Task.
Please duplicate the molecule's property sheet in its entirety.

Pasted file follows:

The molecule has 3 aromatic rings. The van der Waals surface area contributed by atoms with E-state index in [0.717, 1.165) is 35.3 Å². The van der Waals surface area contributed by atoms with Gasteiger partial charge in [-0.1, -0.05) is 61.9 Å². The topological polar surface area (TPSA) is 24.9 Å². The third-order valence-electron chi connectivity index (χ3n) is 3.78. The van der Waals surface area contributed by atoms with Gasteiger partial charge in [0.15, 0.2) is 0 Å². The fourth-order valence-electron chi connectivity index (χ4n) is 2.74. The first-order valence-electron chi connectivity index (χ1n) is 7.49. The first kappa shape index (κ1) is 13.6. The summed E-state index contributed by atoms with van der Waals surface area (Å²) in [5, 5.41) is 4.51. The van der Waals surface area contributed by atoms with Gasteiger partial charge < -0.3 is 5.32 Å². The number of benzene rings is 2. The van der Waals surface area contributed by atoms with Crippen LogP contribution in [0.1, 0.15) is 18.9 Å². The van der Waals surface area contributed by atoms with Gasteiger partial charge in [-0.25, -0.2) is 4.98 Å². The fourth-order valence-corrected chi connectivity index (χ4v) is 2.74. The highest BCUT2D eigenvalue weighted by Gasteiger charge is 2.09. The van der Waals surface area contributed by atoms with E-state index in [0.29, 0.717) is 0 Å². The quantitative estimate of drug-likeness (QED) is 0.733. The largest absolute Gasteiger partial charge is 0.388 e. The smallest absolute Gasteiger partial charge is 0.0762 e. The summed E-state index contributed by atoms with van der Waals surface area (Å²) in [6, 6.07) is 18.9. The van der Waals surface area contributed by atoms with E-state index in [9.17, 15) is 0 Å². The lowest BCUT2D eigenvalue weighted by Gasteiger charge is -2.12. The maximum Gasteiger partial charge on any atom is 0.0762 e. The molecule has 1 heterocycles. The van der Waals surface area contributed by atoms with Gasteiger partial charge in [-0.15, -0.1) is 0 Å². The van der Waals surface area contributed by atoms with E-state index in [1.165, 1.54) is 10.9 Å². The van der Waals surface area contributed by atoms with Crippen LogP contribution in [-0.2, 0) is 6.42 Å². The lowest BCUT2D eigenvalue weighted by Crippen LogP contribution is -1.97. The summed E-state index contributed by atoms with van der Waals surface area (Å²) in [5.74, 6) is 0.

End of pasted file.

The molecule has 3 aromatic rings. The van der Waals surface area contributed by atoms with E-state index in [0.717, 1.165) is 35.3 Å². The van der Waals surface area contributed by atoms with Gasteiger partial charge in [-0.1, -0.05) is 61.9 Å². The topological polar surface area (TPSA) is 24.9 Å². The third-order valence-electron chi connectivity index (χ3n) is 3.78. The van der Waals surface area contributed by atoms with Gasteiger partial charge in [0.15, 0.2) is 0 Å². The fourth-order valence-electron chi connectivity index (χ4n) is 2.74. The first-order valence-electron chi connectivity index (χ1n) is 7.49. The first kappa shape index (κ1) is 13.6. The summed E-state index contributed by atoms with van der Waals surface area (Å²) in [5, 5.41) is 4.51. The van der Waals surface area contributed by atoms with Gasteiger partial charge < -0.3 is 5.32 Å². The number of benzene rings is 2. The van der Waals surface area contributed by atoms with Crippen LogP contribution in [0.1, 0.15) is 18.9 Å². The van der Waals surface area contributed by atoms with Gasteiger partial charge in [-0.25, -0.2) is 4.98 Å². The fourth-order valence-corrected chi connectivity index (χ4v) is 2.74. The highest BCUT2D eigenvalue weighted by Gasteiger charge is 2.09. The van der Waals surface area contributed by atoms with E-state index in [0.29, 0.717) is 0 Å². The quantitative estimate of drug-likeness (QED) is 0.733. The largest absolute Gasteiger partial charge is 0.388 e. The smallest absolute Gasteiger partial charge is 0.0762 e. The summed E-state index contributed by atoms with van der Waals surface area (Å²) in [6, 6.07) is 18.9. The van der Waals surface area contributed by atoms with E-state index in [9.17, 15) is 0 Å². The lowest BCUT2D eigenvalue weighted by Gasteiger charge is -2.12. The maximum Gasteiger partial charge on any atom is 0.0762 e. The molecule has 1 heterocycles. The van der Waals surface area contributed by atoms with Gasteiger partial charge in [-0.15, -0.1) is 0 Å². The van der Waals surface area contributed by atoms with E-state index in [1.165, 1.54) is 10.9 Å². The van der Waals surface area contributed by atoms with Crippen LogP contribution in [-0.2, 0) is 6.42 Å². The lowest BCUT2D eigenvalue weighted by Crippen LogP contribution is -1.97. The summed E-state index contributed by atoms with van der Waals surface area (Å²) in [5.74, 6) is 0.